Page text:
Crystals and their uses

Crystals for bone replacement

Studies of the chemical composition of bones and tooth enamel were quite perplexing for the first researchers. These chemical compounds are very reactive nano-crystals known as apatites. By means of artificial biomineralization, Man has been able to create crystalline prostheses which imitate nature.

Crystals and their defects in metallurgy

Metallurgy is the sudy of metals, intermetallic compounds and mixtures thereof known as alloys. The first evidence of human metallurgy dates from the 5th and 6th centuries BC. They have numerous uses ranging from steel in construction to complex alloys used in modern jet engines to coatings that confer corrosion resistance. It is often the defects in metals and alloys that determine their very useful electrical and mechanical properties.

Crystals for pharmaceutical applications

The same molecule can crystallise in different forms while presenting the same chemical characteristics in solution. This polymorphism results from a different arrangement of molecules. In pharmacy, it is important to control the shape and size of the crystals that contain the active molecule of the medicine, because these parameters may influence the dissolution rate and thus have an effect on the effectiveness of the medicine.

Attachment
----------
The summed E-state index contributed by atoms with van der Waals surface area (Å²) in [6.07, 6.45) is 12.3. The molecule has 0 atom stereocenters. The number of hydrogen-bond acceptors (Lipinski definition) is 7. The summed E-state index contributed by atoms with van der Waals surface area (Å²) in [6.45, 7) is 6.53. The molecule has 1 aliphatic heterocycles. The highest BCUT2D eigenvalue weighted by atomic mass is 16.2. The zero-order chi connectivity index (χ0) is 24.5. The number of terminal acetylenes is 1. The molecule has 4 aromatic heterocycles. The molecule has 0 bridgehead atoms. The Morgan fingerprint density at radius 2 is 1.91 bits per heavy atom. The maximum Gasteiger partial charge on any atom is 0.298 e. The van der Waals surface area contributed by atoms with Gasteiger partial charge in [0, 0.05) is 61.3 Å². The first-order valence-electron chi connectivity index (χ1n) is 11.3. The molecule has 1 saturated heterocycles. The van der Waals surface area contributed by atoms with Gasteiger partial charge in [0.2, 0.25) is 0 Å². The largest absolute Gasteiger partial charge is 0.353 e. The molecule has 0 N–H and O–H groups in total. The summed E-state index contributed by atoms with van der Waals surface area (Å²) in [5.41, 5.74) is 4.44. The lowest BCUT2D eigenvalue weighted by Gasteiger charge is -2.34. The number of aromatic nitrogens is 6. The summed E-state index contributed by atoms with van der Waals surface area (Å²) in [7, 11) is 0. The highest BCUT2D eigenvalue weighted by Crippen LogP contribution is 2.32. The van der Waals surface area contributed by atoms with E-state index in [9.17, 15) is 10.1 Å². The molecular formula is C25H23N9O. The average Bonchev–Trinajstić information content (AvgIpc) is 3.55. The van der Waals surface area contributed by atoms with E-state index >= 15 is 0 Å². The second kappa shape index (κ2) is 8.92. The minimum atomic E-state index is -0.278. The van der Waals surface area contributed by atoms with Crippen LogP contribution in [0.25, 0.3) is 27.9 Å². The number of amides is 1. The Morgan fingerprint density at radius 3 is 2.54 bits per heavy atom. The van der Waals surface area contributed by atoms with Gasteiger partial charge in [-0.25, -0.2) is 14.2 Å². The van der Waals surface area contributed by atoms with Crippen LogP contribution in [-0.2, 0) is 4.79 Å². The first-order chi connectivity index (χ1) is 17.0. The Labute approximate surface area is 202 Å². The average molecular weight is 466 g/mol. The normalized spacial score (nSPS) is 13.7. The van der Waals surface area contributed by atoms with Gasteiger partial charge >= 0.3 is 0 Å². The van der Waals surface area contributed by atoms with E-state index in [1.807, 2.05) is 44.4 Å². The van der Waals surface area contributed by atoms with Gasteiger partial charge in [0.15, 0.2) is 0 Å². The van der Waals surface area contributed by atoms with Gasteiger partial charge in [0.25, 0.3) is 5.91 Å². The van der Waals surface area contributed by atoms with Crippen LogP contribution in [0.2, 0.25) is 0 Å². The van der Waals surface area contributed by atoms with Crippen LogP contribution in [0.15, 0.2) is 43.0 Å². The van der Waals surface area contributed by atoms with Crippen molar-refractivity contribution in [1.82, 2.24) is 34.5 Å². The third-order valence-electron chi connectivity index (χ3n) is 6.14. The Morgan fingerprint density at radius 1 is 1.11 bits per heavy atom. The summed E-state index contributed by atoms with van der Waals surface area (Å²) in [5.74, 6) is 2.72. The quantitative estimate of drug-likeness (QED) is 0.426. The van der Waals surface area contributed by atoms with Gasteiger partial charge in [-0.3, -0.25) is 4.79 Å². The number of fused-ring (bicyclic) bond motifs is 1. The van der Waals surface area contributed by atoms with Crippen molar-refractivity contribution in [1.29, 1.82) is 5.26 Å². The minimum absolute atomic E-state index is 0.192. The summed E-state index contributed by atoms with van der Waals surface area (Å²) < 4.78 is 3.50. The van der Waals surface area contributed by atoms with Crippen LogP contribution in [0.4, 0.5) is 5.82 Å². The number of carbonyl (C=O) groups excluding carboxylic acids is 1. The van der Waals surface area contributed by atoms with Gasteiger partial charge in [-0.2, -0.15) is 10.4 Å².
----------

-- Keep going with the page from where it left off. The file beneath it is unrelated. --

Liquid crystals!

A liquid crystal is a phase between the liquid and the solid state: it flows like a liquid but has the properties of a solid. The molecules of a liquid crystal are highly elongated and have a tendency to line up like matches in a box. They owe their name to their optical properties which are similar to those of regular crystals.